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Why are morel mushrooms so expensive?

Morel mushrooms are a special treat around the world. The rich, nutty-meaty flavor of a morel combines beautifully with most meats and veggies but is also tasty sauteed alone. Feasting on the morel has become quite a luxury experience, which has caused the price of morel mushrooms to skyrocket.

The reasons for the high prices of morel mushrooms are increasing demand, short growing season, and relatively short shelf-life. Additionally, morels are notoriously difficult to cultivate commercially.

After a recent trip to the market to buy morels, I had to find out more about the reasons for the high price. Read on to explore the rising costs of the morel mushroom. 

Expensive morel mushrooms
Expensive morel mushrooms

Why are Morel Mushrooms so Expensive?

The morel market cannot keep up with the increasing demand so prices continue to rise. Limited morel supply is due to a short growing season, a 2-week shelf-life, and the current lack of mass commercial cultivation.

Morel’s growing season spans from March to May. An already short growing season can become even shorter during inclement weather. For example, if spring isn’t wet enough or cold weather lasts too long, then the morels won’t grow.

Cultivating large amounts of morels has proven inconsistent, so morels are typically found in the wild. Mushrooms like oysters can be easily produced in large quantities commercially, which helps these mushrooms’ prices stay lower than morels.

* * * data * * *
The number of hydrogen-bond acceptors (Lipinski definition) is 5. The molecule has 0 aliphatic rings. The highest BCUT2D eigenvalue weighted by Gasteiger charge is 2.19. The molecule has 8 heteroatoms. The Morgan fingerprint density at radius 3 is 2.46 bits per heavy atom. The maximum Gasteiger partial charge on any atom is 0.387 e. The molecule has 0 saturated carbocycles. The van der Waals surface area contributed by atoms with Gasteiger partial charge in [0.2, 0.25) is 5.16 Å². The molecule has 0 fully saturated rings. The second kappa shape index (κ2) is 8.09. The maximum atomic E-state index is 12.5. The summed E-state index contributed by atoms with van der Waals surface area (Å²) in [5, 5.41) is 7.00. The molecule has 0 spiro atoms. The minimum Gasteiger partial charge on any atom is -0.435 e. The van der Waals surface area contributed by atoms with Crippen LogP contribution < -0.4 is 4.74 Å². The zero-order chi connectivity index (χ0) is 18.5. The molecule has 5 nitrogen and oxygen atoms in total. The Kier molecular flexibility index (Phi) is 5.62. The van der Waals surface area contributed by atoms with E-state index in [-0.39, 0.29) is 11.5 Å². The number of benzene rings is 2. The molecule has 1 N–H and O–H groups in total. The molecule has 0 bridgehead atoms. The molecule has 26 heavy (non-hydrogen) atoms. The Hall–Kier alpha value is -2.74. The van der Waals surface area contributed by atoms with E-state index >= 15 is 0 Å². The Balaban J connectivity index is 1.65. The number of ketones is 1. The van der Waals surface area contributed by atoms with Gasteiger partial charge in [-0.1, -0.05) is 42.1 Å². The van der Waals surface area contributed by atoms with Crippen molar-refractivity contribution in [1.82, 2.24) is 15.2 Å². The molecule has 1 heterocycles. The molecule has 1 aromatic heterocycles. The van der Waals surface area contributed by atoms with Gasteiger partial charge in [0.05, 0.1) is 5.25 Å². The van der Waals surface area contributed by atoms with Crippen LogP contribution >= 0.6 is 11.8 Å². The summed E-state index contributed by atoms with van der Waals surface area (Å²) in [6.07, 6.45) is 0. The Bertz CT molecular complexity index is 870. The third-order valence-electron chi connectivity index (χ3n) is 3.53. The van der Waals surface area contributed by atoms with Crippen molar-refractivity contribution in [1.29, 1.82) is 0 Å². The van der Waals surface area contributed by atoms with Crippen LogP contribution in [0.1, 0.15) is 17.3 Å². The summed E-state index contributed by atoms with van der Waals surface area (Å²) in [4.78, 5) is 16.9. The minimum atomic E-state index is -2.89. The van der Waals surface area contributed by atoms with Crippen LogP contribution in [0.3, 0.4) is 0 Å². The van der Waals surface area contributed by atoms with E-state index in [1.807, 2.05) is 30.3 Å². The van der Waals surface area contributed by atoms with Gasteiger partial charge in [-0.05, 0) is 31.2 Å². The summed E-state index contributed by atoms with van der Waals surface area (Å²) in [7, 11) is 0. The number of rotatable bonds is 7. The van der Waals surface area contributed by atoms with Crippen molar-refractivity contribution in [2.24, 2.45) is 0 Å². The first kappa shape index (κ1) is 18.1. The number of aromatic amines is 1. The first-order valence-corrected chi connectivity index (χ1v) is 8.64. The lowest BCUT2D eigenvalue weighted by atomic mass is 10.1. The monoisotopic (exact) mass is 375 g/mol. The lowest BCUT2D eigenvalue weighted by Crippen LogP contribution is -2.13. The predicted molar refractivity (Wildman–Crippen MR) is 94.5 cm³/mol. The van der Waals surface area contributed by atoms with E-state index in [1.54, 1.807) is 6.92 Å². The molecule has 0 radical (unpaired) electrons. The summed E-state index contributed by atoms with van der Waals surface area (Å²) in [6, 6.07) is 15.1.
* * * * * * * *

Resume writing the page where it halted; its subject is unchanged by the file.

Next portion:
Ways to include Morels on a budget

While adding gourmet mushrooms to a tight budget can be difficult, an economical way to buy morels may be to buy small quantities of them dried. When mushrooms are dehydrated most of the nutrients and substance remain but the water is evaporated, giving you more mushrooms by weight. Check out this related post on Dried Mushrooms.

When morels are dehydrated, they can be shelf-stable for up to a year if stored properly. This allows you to buy morels and use them at your own convenience, making them a longer-lasting and somewhat budget-friendly choice.

When you buy dehydrated morels, remember that 1 oz of dehydrated morels will be about half a pound when rehydrated.

Is there anything special about morel mushrooms?

In addition to a morel’s special appearance, there are a lot of health benefits to eating these mushrooms. Here are just a few perks:

  • Anti-inflammatory
  • Anti-oxidants
  • Immunostimulatory
  • Anti-tumor properties
  • Vitamin D
  • Iron

As you can see, there are real benefits to morel mushrooms beyond their taste. Morels provide vital vitamins and nutrients.

Where do Morel Mushrooms Grow?

Morel mushrooms grow in North America, Asia, and Europe.

To get an idea of where to find morels, The Great Morel has a great sighting map. Foragers can go to the map and mark when and where they have sighted morel mushrooms, to help others get an idea of where to look. On the map, you can clearly see how morels love wooded areas.